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Cocktail Modifiers Then and Now

This post is sponsored by PAMA pomegranate liqueur and written by me. 

In a previous post I tried to come up with a definition of a modifier, finding that others didn't match my expectations. I proposed the following: A modifier is a cocktail ingredient, usually alcoholic and typically a fortified wine or a liqueur, that both softens the base spirit and adds flavor to the drink. 

In-demand modifiers change over time. After the original cocktail (spirit, sugar, water, bitters) was created, the modifiers orange curacao, absinthe, and maraschino liqueur created the new categories of "improved" and "fancy" cocktails. These three modifiers were all the rage in Jerry Thomas' day. And all three of them are very much back in fashion today. 

In the later 1800s, vermouth became a popular modifier in America, and that lead to the creation of the two most famous cocktails, the Manhattan and the Martini (as well as the Martinez and Brooklyn and other derivatives of each).  

Ancient liqueurs like Chartreuse and Benedictine popped up from time to time, and calls for orange curacao morphed into calls for triple sec - a drier orange liqueur with a more neutral spirit base. Other vintage modifiers mentioned here and there in classic cocktails include Cherry Heering, Drambuie, creme de cassis, and Strega.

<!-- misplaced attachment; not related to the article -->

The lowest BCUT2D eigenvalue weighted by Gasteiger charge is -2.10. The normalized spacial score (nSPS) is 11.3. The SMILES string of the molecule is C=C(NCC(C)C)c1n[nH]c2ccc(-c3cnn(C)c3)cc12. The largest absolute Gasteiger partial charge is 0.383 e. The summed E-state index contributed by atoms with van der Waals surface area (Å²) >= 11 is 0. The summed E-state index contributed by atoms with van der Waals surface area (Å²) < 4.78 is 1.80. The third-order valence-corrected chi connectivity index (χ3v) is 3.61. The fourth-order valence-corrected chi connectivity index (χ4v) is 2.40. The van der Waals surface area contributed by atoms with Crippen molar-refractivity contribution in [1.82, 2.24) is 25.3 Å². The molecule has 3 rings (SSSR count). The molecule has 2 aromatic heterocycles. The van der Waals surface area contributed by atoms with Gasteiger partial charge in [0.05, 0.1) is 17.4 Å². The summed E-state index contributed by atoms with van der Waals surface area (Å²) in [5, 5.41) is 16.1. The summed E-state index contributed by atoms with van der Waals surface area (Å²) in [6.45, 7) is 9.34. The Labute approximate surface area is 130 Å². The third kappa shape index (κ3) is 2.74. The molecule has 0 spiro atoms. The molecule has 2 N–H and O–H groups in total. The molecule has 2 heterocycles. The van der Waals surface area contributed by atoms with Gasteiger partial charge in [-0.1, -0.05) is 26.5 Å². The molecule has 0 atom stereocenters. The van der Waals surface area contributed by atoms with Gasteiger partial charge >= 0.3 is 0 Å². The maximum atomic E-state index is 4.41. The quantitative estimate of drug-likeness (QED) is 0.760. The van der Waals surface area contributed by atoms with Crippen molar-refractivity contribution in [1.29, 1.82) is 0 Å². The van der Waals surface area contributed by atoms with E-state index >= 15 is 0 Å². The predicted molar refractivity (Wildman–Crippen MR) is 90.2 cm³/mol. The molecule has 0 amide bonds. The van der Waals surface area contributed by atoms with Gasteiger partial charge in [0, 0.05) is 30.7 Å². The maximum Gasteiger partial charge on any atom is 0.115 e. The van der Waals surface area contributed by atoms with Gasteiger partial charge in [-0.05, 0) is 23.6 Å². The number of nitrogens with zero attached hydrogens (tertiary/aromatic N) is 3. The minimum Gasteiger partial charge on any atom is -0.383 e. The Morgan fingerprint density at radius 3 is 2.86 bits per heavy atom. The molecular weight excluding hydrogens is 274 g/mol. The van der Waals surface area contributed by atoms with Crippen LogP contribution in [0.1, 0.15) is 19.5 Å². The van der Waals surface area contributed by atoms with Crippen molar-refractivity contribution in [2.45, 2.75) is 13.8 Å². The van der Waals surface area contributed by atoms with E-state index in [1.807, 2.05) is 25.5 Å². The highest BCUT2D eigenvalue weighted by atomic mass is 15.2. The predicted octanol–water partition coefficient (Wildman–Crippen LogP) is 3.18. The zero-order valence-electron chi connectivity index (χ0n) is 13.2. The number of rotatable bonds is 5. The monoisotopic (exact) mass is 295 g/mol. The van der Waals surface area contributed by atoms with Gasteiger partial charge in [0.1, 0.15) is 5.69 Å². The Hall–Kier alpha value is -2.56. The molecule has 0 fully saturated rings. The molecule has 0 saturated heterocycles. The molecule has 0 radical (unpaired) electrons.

Fast-forward many years and the modifiers-of-the-moment change quite a bit. In the 1960s through to the late 1990s liqueurs (many of them artificially flavored) like Chambord, Galliano, sloe gin, creme de menthe, Frangelico, peach schnapps, Midori, and Southern Comfort ruled the day. 

In the early 2000s, apple, watermelon, raspberry, and other fruity flavors took over in derivatives of the Appletini and Cosmopolitan. 

And that brings us into modern times and the classic cocktail revival. 

In the attempt to recreate vintage cocktails, some liqueurs no longer on the market were recreated. These include creme de violette, Creme Yvette, pimento dram, Batavia arrack, and Swedish punsch. 

Currently with the craze for "brown, bitter, and stirred" cocktails Italian modifiers are very much in fashion. These include Campari, Aperol, a wealth of new vermouths and other fortified wines, and all the bitter amari including Averna, Fernet-Branca, Zucca, Amaro Nonino, etc. 

In the last decade we've also seen many new modifiers come onto the market, including HUM, St. Germain, SNAP/ROOT, Solerno, Domaine de Canton, and of course PAMA. 

Many of these modifiers have something in common: they are made from hard-to-capture flavors including elderflower, ginger, blood orange, and pomegranate. Fresh versions of these flavors have existed (ginger beer, grenadine, blood orange juice), but these liqueurs give us shelf-stable modifiers to use in our drinks. 

Now let's here PAMA's take on the versatility of their product: 

PAMA is a versatile liqueur and can easily mix with all families of spirits. PAMA is a versatile cocktail ingredient that mixes with whiskey, rum and brandy equally well as it mixes with vodka, gin and tequila. Providing a delicately balanced sweet-tart flavor, PAMA brightens cocktails and elevates them from the everyday to modern classics.

Bird in the handA BIRD IN THE HAND

Glass: Tiki Mug
Garnish: Pineapple Leaf, Cherry and Orange Wheel

1 oz. PAMA Pomegranate Liqueur
1 oz. Spiced Rum
1/2 oz. Triple Sec
1 oz. Lime Juice
1 oz. Pineapple Juice
Dash Simple Syrup

Combine all ingredients in a shaker. Add ice and shake vigorously. Strain into mug, fill with crushed ice, stir and top with more crushed ice.


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